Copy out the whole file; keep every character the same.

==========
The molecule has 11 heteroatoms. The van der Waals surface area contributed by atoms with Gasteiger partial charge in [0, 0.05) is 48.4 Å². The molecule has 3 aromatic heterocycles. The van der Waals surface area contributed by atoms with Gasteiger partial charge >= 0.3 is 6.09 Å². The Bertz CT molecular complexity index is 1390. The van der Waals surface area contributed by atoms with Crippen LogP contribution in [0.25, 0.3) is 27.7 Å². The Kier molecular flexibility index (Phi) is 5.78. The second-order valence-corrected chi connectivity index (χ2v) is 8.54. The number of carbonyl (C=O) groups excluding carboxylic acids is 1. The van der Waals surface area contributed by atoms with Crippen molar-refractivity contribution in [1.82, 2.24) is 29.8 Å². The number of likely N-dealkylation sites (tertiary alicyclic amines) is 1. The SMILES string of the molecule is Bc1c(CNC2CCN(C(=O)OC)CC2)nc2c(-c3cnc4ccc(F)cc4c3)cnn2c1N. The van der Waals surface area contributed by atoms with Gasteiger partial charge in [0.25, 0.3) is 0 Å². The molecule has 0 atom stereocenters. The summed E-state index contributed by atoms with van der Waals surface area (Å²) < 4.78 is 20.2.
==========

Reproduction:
The molecule has 11 heteroatoms. The van der Waals surface area contributed by atoms with Gasteiger partial charge in [0, 0.05) is 48.4 Å². The molecule has 3 aromatic heterocycles. The van der Waals surface area contributed by atoms with Gasteiger partial charge >= 0.3 is 6.09 Å². The Bertz CT molecular complexity index is 1390. The van der Waals surface area contributed by atoms with Crippen LogP contribution in [0.25, 0.3) is 27.7 Å². The Kier molecular flexibility index (Phi) is 5.78. The second-order valence-corrected chi connectivity index (χ2v) is 8.54. The number of carbonyl (C=O) groups excluding carboxylic acids is 1. The van der Waals surface area contributed by atoms with Crippen molar-refractivity contribution in [1.82, 2.24) is 29.8 Å². The number of likely N-dealkylation sites (tertiary alicyclic amines) is 1. The SMILES string of the molecule is Bc1c(CNC2CCN(C(=O)OC)CC2)nc2c(-c3cnc4ccc(F)cc4c3)cnn2c1N. The van der Waals surface area contributed by atoms with Gasteiger partial charge in [0.25, 0.3) is 0 Å². The molecule has 0 atom stereocenters. The summed E-state index contributed by atoms with van der Waals surface area (Å²) < 4.78 is 20.2.